EU looks to engage Asia

14 October 2014

Source: Today (Singapore)
Source type: Newspaper
Published on: 05 Oct 2010

BRUSSELS - The biennial Asia-Europe Meeting (Asem) has opened with both regions looking toward greater engagement for sustained economic recovery.

European leaders are seeking a heightened global role with Asia's emerging giants, while leaders from Asia have made a push for European financial institutions to facilitate the development of Asian capital markets.

The meeting this year comes at a time of a recovering global economy. Among the leaders gathered in Brussels, there is a sense of cautious optimism.

Just weeks away from the all important G-20 meeting in Seoul, leaders are seeking a consensus on a coordinated approach for sustained economic recovery.

European Council president and Asem 2010 chairman Herman Van Rompuy said: "The European Union is committed to be a stronger partner on the world's stage and a stronger partner for Asia. The EU needs to look East not only in words but also in facts."

Chinese Premier Wen Jiabao has pledged to promote and strengthen strategic links with the EU, and individual Asian economies have also followed suit.

Malaysia, for instance, is set to launch its free-trade talks with the EU on the sidelines of Asem, while South Korea is expected to sign its free trade agreement with the EU.

For Singapore, talks on an FTA with the European bloc are on the final straight after nine months, with another round of discussions expected next month.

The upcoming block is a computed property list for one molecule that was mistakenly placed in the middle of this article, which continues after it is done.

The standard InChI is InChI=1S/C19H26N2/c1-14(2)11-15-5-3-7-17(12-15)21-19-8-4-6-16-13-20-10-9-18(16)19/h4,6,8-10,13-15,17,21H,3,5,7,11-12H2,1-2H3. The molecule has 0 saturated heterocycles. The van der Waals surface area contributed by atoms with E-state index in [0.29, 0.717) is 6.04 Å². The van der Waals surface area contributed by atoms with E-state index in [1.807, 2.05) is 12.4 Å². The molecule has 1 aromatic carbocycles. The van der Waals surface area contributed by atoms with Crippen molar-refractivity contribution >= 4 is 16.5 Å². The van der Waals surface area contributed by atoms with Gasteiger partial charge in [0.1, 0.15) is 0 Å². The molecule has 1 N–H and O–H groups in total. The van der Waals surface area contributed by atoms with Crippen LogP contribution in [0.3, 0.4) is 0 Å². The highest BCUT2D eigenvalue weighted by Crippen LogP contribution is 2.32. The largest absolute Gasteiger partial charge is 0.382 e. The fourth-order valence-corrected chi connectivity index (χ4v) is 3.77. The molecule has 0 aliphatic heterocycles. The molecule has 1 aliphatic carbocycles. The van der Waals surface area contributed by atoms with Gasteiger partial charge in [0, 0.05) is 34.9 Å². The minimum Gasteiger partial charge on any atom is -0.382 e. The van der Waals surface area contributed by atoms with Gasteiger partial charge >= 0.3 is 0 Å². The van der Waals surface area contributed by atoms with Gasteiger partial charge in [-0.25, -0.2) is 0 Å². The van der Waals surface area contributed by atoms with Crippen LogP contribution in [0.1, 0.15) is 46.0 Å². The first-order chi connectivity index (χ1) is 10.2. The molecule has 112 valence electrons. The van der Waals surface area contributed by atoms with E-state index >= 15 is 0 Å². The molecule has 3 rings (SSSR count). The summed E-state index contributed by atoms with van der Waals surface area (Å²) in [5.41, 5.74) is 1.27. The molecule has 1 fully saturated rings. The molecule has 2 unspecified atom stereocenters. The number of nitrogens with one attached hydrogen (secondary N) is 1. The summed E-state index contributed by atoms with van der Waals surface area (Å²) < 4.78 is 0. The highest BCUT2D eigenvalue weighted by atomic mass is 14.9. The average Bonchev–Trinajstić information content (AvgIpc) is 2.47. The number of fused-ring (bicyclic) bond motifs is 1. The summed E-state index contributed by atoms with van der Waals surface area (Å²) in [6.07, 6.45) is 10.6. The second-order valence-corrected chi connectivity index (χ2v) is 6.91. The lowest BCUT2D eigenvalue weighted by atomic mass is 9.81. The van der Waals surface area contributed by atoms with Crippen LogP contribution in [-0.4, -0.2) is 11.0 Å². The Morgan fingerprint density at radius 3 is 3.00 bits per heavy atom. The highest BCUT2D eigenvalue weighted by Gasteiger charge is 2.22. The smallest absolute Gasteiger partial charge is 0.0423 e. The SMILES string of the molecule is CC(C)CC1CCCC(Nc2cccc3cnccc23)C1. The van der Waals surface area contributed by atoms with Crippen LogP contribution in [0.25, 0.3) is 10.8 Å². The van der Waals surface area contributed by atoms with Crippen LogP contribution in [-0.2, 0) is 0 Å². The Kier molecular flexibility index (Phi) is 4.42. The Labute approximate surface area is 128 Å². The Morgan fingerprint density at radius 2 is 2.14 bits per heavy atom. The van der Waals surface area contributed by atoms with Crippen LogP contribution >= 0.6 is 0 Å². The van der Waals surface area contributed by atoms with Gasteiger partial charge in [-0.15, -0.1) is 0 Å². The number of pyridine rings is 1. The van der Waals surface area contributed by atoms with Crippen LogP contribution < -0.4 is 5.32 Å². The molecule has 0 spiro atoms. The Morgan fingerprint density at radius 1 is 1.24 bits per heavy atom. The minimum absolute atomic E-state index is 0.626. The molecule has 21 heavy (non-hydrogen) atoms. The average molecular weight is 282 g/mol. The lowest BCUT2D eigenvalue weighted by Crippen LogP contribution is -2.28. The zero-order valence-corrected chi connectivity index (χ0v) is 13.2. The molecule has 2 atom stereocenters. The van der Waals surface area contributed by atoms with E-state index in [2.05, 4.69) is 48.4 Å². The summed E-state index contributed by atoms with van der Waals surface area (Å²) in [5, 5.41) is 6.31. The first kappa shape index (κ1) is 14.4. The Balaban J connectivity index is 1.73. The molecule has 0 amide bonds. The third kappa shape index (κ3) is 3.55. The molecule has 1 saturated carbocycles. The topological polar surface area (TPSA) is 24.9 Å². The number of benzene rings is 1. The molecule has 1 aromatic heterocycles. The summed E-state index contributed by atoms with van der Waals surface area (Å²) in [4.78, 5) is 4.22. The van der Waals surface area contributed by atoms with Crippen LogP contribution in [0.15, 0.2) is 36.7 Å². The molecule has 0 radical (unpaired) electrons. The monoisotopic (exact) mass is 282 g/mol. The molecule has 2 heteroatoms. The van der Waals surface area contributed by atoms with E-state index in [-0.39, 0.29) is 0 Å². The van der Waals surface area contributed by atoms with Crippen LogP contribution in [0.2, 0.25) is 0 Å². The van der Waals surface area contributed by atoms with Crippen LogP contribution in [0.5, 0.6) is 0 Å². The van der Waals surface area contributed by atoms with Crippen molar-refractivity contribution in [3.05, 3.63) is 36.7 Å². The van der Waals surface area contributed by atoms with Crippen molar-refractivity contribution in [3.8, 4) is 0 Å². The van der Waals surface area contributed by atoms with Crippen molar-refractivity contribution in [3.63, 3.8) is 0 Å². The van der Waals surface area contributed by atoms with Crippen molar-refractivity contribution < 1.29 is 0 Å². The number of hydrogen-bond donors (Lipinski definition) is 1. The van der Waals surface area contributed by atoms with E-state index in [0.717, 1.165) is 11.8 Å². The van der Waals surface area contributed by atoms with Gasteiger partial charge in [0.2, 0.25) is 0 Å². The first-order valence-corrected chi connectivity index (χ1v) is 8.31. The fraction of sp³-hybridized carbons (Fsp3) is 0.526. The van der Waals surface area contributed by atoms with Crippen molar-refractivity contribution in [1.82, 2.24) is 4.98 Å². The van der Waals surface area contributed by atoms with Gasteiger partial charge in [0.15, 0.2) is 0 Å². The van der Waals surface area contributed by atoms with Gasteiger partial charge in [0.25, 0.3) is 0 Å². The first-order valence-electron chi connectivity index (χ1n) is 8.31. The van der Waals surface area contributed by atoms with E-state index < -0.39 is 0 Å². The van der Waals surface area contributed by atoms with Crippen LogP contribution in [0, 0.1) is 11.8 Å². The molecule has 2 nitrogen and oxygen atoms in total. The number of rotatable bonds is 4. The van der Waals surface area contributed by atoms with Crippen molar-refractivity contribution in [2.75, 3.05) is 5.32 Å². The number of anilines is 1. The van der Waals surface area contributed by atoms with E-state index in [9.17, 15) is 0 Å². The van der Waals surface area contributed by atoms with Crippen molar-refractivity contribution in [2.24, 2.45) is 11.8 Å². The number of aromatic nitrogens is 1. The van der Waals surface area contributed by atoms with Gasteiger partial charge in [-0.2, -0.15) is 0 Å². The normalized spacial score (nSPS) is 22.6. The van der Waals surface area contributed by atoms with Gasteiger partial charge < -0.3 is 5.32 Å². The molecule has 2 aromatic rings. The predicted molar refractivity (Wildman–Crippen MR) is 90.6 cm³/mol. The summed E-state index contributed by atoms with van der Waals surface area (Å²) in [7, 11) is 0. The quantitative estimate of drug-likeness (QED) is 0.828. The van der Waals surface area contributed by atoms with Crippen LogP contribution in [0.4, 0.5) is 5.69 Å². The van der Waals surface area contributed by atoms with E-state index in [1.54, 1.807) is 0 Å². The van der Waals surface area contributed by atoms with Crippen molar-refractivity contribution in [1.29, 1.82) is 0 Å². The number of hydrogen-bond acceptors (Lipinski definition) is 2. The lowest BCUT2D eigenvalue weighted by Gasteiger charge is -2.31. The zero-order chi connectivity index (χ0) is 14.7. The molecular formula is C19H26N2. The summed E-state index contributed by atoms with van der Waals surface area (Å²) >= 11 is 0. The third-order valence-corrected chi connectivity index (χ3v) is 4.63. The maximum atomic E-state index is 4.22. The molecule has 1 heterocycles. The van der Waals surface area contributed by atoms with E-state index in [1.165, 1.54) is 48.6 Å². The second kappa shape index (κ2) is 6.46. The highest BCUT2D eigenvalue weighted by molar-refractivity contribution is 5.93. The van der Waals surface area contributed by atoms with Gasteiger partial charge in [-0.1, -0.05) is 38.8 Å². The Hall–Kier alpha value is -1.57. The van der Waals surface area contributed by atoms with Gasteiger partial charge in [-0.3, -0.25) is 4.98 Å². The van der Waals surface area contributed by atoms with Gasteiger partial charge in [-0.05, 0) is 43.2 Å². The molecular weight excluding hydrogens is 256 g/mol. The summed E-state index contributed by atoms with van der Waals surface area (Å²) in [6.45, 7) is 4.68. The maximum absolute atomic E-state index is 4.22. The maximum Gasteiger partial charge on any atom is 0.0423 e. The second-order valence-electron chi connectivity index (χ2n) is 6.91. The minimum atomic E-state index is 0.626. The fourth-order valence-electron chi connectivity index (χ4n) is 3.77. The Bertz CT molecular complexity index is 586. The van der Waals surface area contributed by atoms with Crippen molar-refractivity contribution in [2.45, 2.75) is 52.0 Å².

The Republic has also pressed for the need to strengthen bank regulation and supervision in the long term.

Despite the exuberance and excesses of the past, Minister in the Prime Minister's Office Lim Hwee Hua said financial institutions still play a vital role in economic development.

Mrs Lim took over as head of the Singapore delegation after Prime Minister Lee Hsien Loong cut short his trip to the Belgian city to attend to his mother's wake.

Beyond financial services, she said the focus must be on real economies and must take into account strong feelings on the ground, as seen in recent demonstrations in Europe over austerity measures.

This was a message she delivered at a meeting of business leaders: "Governments are under tremendous pressure to shore up growth, create jobs, improve livelihoods and, at the same time, to reduce budget deficits."

Mrs Lim said the hope is that governments will take the necessary measures to steer their economies toward long-term sustainable growth. That is, help workers make difficult and often painful adjustments as well as undertake structural reforms.